Exploring Ferdinand State Forest

I’ve fished Ferdinand State Forest a few times when I was younger with my father, but these trips have always focused on catching Largemouth Bass and I’ve always wanted to know what else lives out in this park. So Friday after work I started packing up all of my fishing and camping gear so that I could leave first thing Saturday morning. When I go on trips like this I always like to set myself a goal to help keep me motivated, this trip I decided that my goal would be to catch 10 different species. Saturday morning I got up with the sun, packed the last of my food and jumped in my suv to start the drive. I got to the park before the ranger at the station did and was able to secure the best camping location in the whole park. After struggling with the tent for a half hour my campsite was set up and I unloaded the rods to do a little fishing.

I started by exploring the overflow creek from the lake and tried to target some of the gar that kept surfacing. After many failed hook sets I gave up on that quest and put on my rubber boots and started microfishing my way down the creek (well as close to microfishing as you can get with a size 22 hook). My efforts were quickly rewarded with a lovely Blackstripe Topminnow.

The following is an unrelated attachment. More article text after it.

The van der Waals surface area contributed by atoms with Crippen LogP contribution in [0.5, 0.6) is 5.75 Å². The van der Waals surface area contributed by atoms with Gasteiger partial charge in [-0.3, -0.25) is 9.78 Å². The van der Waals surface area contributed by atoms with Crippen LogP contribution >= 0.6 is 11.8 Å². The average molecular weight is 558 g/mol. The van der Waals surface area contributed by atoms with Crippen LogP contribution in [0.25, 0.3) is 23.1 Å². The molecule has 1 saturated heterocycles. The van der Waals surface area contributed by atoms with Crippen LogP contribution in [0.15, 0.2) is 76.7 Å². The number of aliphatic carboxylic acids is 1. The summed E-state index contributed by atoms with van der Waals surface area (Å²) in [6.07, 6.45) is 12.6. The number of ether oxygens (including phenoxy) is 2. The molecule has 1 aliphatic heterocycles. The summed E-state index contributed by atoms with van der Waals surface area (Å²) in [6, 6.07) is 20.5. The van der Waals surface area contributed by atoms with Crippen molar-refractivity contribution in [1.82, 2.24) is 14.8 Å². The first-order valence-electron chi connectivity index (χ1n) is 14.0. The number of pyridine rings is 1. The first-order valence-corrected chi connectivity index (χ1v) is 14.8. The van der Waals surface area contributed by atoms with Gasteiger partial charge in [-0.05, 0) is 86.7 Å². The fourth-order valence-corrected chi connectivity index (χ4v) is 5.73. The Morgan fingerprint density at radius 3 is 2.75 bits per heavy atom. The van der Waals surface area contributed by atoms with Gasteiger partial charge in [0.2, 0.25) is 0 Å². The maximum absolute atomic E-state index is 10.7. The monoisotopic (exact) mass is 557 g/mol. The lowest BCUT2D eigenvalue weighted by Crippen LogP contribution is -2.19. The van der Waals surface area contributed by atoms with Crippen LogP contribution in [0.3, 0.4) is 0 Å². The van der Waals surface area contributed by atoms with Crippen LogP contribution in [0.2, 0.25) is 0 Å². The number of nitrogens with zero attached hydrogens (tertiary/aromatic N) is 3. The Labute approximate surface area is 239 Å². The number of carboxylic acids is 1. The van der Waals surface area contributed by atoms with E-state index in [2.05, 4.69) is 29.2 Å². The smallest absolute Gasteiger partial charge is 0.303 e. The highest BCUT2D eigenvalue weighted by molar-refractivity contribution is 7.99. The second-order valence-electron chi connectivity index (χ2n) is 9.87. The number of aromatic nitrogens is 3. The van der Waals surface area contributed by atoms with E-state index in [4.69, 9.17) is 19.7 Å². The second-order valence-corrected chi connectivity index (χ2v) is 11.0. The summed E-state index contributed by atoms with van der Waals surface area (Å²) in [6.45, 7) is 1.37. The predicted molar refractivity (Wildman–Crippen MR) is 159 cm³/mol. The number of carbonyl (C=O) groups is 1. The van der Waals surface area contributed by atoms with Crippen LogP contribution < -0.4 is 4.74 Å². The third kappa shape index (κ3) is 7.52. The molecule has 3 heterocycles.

Blackstripe Top Minnow

At the next pool I was happy to find a large number of creek chubs.

After working through a good number of chubs I found what I think is a Striped Shiner

At this point I switched over to the top lake and took the canoe out to target a few evening largemouth. It didn’t take long to find a Largemouth Bass willing to hit a top water lure.

As sunset approached I set out to find some firewood and get dinner ready. I had hoped to fish for catfish once the sun had set, but after making supper I was surprisingly tired so I went ahead and settled down in my tent for the night.